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dc.contributor.authorHolderness, G.
dc.contributor.editorTosi, Laura
dc.contributor.editorBassi, Shaul
dc.identifier.citationHolderness , G 2011 , “Strangers ... with vs in Venice” . in L Tosi & S Bassi (eds) , In: Visions of Venice in Shakespeare . Ashgate Publishing , pp. 125-142 .
dc.identifier.otherPURE: 349924
dc.identifier.otherPURE UUID: b476e4ca-640a-4cd1-a879-9f1b68c21c36
dc.identifier.otherScopus: 84900273009
dc.descriptionCopyright Ashgate [Full text of this chapter is not in the UHRA]
dc.description.abstractIf Marco Polo, in his imagined conversations with Kublai Khan, really was speaking, as Italo Calvino insists, always and only of Venice, he cannot have been talking about his real home town, that city of Venice that stretches across numerous small islands in the marshy Venetian Lagoon, along the Adriatic Sea in Northeast Italy. He must have been speaking, as writers tend to do, of Venice the myth, Venice the fertile reservoir of mythologies. The word ‘Venice’ denotes a kind of virtual city, a city of fantasy and imagination. This Venice is composed from a vast multiplicity of texts and images: a cornucopia of images from paintings, maps, photographs, films; a ‘palimpsest’ of texts from histories, travel wiring, poetry, drama, novels. Venice, Manfred Pfister says, is always ‘inscribed with the traces of previous texts,’ ‘one of the most frequently and “thickly” represented places on earth.’en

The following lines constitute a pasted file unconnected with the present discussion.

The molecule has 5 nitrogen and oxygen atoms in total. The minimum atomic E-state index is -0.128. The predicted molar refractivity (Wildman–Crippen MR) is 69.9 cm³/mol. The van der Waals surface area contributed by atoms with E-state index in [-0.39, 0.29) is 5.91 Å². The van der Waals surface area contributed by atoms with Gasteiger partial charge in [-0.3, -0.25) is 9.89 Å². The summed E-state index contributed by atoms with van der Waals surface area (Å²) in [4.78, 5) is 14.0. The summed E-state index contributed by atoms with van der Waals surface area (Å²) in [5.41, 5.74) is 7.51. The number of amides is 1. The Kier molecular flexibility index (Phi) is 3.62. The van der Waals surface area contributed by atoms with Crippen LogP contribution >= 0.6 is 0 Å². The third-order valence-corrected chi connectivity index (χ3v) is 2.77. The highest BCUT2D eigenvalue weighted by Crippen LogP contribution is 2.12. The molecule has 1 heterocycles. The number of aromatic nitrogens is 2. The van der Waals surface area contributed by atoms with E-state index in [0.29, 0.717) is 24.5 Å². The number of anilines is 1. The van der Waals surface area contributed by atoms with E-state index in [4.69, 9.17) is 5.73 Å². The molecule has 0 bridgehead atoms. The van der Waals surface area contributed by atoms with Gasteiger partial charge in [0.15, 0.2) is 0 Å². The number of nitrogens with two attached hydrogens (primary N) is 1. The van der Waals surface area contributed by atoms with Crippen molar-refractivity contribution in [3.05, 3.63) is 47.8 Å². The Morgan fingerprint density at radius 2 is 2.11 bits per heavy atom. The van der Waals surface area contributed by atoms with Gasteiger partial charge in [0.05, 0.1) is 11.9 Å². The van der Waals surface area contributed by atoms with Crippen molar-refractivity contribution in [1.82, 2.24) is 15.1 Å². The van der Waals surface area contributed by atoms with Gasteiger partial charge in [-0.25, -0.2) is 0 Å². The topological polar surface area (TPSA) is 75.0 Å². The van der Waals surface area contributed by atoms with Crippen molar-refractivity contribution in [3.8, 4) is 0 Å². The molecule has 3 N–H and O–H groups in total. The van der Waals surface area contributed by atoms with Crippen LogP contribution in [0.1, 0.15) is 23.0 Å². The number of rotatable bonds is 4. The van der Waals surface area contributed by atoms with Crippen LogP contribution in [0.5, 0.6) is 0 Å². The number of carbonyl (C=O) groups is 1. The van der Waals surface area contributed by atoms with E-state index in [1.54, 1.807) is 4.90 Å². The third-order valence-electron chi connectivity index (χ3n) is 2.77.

dc.publisherAshgate Publishing
dc.relation.ispartofIn: Visions of Venice in Shakespeare
dc.title“Strangers ... with vs in Venice”en
dc.contributor.institutionSchool of Humanities
dc.contributor.institutionSocial Sciences, Arts & Humanities Research Institute
dc.contributor.institutionEnglish Literature and Creative Writing
dc.contributor.institutionEnglish Literature
dc.description.statusNon peer reviewed

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